The row broke out as Mr Boles, who has aggressively been trying to increase the number of new homes built across England, addressed the annual meeting of the Campaign to Protect Rural England, which has fought the Government’s decision to relax planning rules.
He took issue with a report in The Daily Telegraph last year which – quoting Local Government Assocation figures – showed that there were over 400,000 plots with planning permission in England.
Mr Boles said: “There are only 120,000 units worth of land in ‘land banks’ with planning permission where building is not happening. That is half of what we need to build every single year.”
Mr Boles told one CPRE member that “it is no good shaking your head”, but others shouted at him that the figures were “untrue” and he was being“so simplistic”. One shouted from the back: “It’s about time you listened to other people.”
The heckling is thought to be the first time that Mr Boles has publicly had to face the anger caused in communities across England over the Government’s decision to rewrite the planning rule book with a bias in favour of sustainable development.
There was more anger among the CPRE members when Mr Boles said he wished England was more like Germany, where property prices are low because more land is released for building.
Banging the lectern, Mr Boles said: “Look at Germany where real house prices have been constant for 30 years, where houses have got bigger, better designed, more beautiful, more eco-friendly.
“Why? Because they release enough land, to build enough houses, to meet demand. Nobody is doing what we crazily do which is put all of our income into houses, bank our whole retirement into the value of our house – it is completely nuts.”
This prompted more heckles from the CPRE members, and two walked out. Outside the first member, who declined to be named, said: “He is not listening.”
The second CPRE member, Richard Nicholls from Dorset, added: “The man does not understand what planning is about. The man is a fool.”
In his speech Mr Boles had told the CPRE that blocking new housing developments was slowly condemning rural villages to be “museum exhibits, not so much protected as embalmed”.
He said: “How do we protect rural England – not I am sure by paralysing the rural economy and squeezing the life out of village communities.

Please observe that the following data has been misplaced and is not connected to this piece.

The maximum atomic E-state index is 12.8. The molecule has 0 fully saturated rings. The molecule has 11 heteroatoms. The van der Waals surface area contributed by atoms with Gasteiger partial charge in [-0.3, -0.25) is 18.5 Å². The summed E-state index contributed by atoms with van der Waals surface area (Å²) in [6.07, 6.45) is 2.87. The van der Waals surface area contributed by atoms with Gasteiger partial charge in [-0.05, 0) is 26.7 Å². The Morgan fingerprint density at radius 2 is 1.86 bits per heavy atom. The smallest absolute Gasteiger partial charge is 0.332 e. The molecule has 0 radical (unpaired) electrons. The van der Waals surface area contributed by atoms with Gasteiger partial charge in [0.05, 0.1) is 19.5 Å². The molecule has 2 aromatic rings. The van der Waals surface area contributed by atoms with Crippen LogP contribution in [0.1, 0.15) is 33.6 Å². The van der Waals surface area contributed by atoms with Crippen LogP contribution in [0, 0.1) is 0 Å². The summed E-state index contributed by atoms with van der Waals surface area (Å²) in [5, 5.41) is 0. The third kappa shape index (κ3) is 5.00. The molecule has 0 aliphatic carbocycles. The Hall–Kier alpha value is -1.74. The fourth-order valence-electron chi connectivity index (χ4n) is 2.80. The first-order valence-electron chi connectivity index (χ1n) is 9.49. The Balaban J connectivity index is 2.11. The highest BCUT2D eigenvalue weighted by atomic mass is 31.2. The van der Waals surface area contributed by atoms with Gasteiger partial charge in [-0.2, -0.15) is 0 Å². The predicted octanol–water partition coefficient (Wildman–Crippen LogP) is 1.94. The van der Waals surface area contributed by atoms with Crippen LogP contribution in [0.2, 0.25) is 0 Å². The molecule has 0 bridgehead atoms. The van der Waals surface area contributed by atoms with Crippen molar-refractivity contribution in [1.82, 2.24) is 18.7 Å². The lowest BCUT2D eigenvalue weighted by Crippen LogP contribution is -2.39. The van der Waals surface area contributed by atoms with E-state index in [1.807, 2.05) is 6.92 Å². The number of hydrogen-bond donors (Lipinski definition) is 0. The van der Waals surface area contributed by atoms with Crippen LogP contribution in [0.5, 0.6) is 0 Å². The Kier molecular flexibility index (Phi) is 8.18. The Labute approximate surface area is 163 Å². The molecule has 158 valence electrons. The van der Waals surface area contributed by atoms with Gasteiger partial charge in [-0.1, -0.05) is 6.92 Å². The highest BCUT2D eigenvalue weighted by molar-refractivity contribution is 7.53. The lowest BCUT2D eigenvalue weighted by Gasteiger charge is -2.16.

“Yet in many parts of the country this is what has been happening. In Devon, Cornwall, Shropshire, Sussex, the Cotwolds and the Yorkshire Dales some villages are inches away from becoming forever fossilised.
The homes were so highly prized that local people “could not afford even the tiniest cottage”.
Villages in these areas were beautiful certainly but “somehow sanitised, with all the stone walls recently re-pointed and the most humble of doors recently repainted in the greys and greens from Farrow and Ball: perfectly preserved but strangely lifeless.
“What these villages need is some noise, bustle, young blood, teenagers kicking a ball around after school, teenagers sitting on a wall nervously flirting, young mothers and fathers reaching for a pint in the local after an hour digging the vegetable patch or doing the ironing.”
If people were not around to mend the church roof then “it isn’t a community it’s a museum exhibit, not so much protected as embalmed”.
In an earlier speech to builders Mr Boles said that allowing large scale poorly designed housing developments near existing communities can damage house prices.
In remarks to the National House Building Council, he said badly designed new homes “undermined” property prices. He said: “If you design better places, if you design more beautiful buildings, communities will release land for development.”
People would not “object quite so fiercely if they think that the thing that is going to come down the end of their road is something that might actually add to their house value not undermine it”.
Speaking at the CPRE meeting, the organisation’s chairman Sir Andrew Motion branded Mr Boles as “Boles the Builder”.
Sir Andrew said: “He leapfrogs brownfield sites and lands with a bricky crunch in the open countryside.He speaks up for green field housing estates rather than the green fields themselves.”
Sir Andrew added that “the reasons to speak up for the green belt have become more and more urgent” as councils come under pressure to provide more land for building.
[blob] People will not be able to use the Government’s help to buy mortgage guarantee scheme to buy second homes, the Treasury said.
Borrowers will be forced to make an explicit declaration that they have no financial interest in another property.
In the speech – the issued version not mentioning landbanking or Germany, Boles almost entirely focused on affordable housing in villages, which CPRE are in favour of. It was like turning up to a WI conference and lecturing them on how they shoudl adopt better jam making techniques – patronising in the extreme.
Where does Boles get his landbanking figures from – he he updated figures from the OFT report since the recession? Perhaps an FOI is in order. Given the stats show that The average time taken to complete a private development has risen from 20 months in 2007-08 to 25 months in 2011-12. In London it is 30 months, its uggests that the a crack down on land abnking could increasde completions by a fifth to a third, in London Boris Johnson has stated that showed that 45 per cent of all land with planning permission in London was held by actors who had no intention of building on it.